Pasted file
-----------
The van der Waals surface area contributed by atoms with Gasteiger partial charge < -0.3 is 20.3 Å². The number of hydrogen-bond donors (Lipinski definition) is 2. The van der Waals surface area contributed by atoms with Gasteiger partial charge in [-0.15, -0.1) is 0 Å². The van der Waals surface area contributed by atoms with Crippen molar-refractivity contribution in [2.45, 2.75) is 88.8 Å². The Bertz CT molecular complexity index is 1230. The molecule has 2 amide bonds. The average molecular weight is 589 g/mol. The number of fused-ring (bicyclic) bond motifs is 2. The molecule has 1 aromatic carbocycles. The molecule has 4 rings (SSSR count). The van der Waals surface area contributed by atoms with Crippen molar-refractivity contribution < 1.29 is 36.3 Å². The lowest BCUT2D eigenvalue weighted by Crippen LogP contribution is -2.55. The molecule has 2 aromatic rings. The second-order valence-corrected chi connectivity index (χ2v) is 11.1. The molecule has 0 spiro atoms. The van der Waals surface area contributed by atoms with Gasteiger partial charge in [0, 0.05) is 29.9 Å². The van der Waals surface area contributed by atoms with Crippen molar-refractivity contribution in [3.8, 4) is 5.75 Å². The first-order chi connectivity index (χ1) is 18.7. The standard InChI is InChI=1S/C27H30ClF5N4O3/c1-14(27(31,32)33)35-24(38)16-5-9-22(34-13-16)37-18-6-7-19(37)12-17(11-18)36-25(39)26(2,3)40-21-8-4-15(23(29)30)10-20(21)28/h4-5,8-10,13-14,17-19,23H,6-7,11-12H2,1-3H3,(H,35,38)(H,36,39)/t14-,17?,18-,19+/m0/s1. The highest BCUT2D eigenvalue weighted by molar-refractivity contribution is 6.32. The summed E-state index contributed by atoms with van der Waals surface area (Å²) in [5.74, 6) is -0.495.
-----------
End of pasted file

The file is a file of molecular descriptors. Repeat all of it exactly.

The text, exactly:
The van der Waals surface area contributed by atoms with Gasteiger partial charge < -0.3 is 20.3 Å². The number of hydrogen-bond donors (Lipinski definition) is 2. The van der Waals surface area contributed by atoms with Gasteiger partial charge in [-0.15, -0.1) is 0 Å². The van der Waals surface area contributed by atoms with Crippen molar-refractivity contribution in [2.45, 2.75) is 88.8 Å². The Bertz CT molecular complexity index is 1230. The molecule has 2 amide bonds. The average molecular weight is 589 g/mol. The number of fused-ring (bicyclic) bond motifs is 2. The molecule has 1 aromatic carbocycles. The molecule has 4 rings (SSSR count). The van der Waals surface area contributed by atoms with Crippen molar-refractivity contribution < 1.29 is 36.3 Å². The lowest BCUT2D eigenvalue weighted by Crippen LogP contribution is -2.55. The molecule has 2 aromatic rings. The second-order valence-corrected chi connectivity index (χ2v) is 11.1. The molecule has 0 spiro atoms. The van der Waals surface area contributed by atoms with Gasteiger partial charge in [0, 0.05) is 29.9 Å². The van der Waals surface area contributed by atoms with Crippen molar-refractivity contribution in [3.8, 4) is 5.75 Å². The first-order chi connectivity index (χ1) is 18.7. The standard InChI is InChI=1S/C27H30ClF5N4O3/c1-14(27(31,32)33)35-24(38)16-5-9-22(34-13-16)37-18-6-7-19(37)12-17(11-18)36-25(39)26(2,3)40-21-8-4-15(23(29)30)10-20(21)28/h4-5,8-10,13-14,17-19,23H,6-7,11-12H2,1-3H3,(H,35,38)(H,36,39)/t14-,17?,18-,19+/m0/s1. The highest BCUT2D eigenvalue weighted by molar-refractivity contribution is 6.32. The summed E-state index contributed by atoms with van der Waals surface area (Å²) in [5.74, 6) is -0.495.